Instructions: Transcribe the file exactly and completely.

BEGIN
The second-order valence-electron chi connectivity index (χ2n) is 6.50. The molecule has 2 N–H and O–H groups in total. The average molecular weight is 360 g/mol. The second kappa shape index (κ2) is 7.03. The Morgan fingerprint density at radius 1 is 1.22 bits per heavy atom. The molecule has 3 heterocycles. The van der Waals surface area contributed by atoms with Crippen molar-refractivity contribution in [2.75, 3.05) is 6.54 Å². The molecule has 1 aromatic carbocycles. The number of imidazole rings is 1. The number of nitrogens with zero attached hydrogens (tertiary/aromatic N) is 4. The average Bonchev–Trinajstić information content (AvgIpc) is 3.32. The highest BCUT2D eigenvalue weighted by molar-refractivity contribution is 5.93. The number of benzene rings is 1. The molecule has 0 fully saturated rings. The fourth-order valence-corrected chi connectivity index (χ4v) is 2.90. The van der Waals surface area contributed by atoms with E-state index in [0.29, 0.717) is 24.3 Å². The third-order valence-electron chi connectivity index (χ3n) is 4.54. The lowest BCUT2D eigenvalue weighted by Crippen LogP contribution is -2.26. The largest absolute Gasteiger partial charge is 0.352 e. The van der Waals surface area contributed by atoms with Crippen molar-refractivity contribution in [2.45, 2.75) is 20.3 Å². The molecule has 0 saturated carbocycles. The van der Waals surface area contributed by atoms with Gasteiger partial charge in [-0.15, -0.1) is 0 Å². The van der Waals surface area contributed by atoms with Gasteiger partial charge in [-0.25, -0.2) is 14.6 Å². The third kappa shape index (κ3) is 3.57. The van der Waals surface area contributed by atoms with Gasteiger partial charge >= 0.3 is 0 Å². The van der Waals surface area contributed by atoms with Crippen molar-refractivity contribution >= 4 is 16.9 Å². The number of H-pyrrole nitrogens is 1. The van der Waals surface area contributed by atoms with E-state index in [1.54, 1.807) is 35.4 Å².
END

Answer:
The second-order valence-electron chi connectivity index (χ2n) is 6.50. The molecule has 2 N–H and O–H groups in total. The average molecular weight is 360 g/mol. The second kappa shape index (κ2) is 7.03. The Morgan fingerprint density at radius 1 is 1.22 bits per heavy atom. The molecule has 3 heterocycles. The van der Waals surface area contributed by atoms with Crippen molar-refractivity contribution in [2.75, 3.05) is 6.54 Å². The molecule has 1 aromatic carbocycles. The number of imidazole rings is 1. The number of nitrogens with zero attached hydrogens (tertiary/aromatic N) is 4. The average Bonchev–Trinajstić information content (AvgIpc) is 3.32. The highest BCUT2D eigenvalue weighted by molar-refractivity contribution is 5.93. The number of benzene rings is 1. The molecule has 0 fully saturated rings. The fourth-order valence-corrected chi connectivity index (χ4v) is 2.90. The van der Waals surface area contributed by atoms with E-state index in [0.29, 0.717) is 24.3 Å². The third-order valence-electron chi connectivity index (χ3n) is 4.54. The lowest BCUT2D eigenvalue weighted by Crippen LogP contribution is -2.26. The largest absolute Gasteiger partial charge is 0.352 e. The van der Waals surface area contributed by atoms with Crippen molar-refractivity contribution in [2.45, 2.75) is 20.3 Å². The molecule has 0 saturated carbocycles. The van der Waals surface area contributed by atoms with Gasteiger partial charge in [-0.15, -0.1) is 0 Å². The van der Waals surface area contributed by atoms with Gasteiger partial charge in [-0.25, -0.2) is 14.6 Å². The third kappa shape index (κ3) is 3.57. The van der Waals surface area contributed by atoms with Gasteiger partial charge >= 0.3 is 0 Å². The van der Waals surface area contributed by atoms with Crippen molar-refractivity contribution >= 4 is 16.9 Å². The number of H-pyrrole nitrogens is 1. The van der Waals surface area contributed by atoms with E-state index in [1.54, 1.807) is 35.4 Å².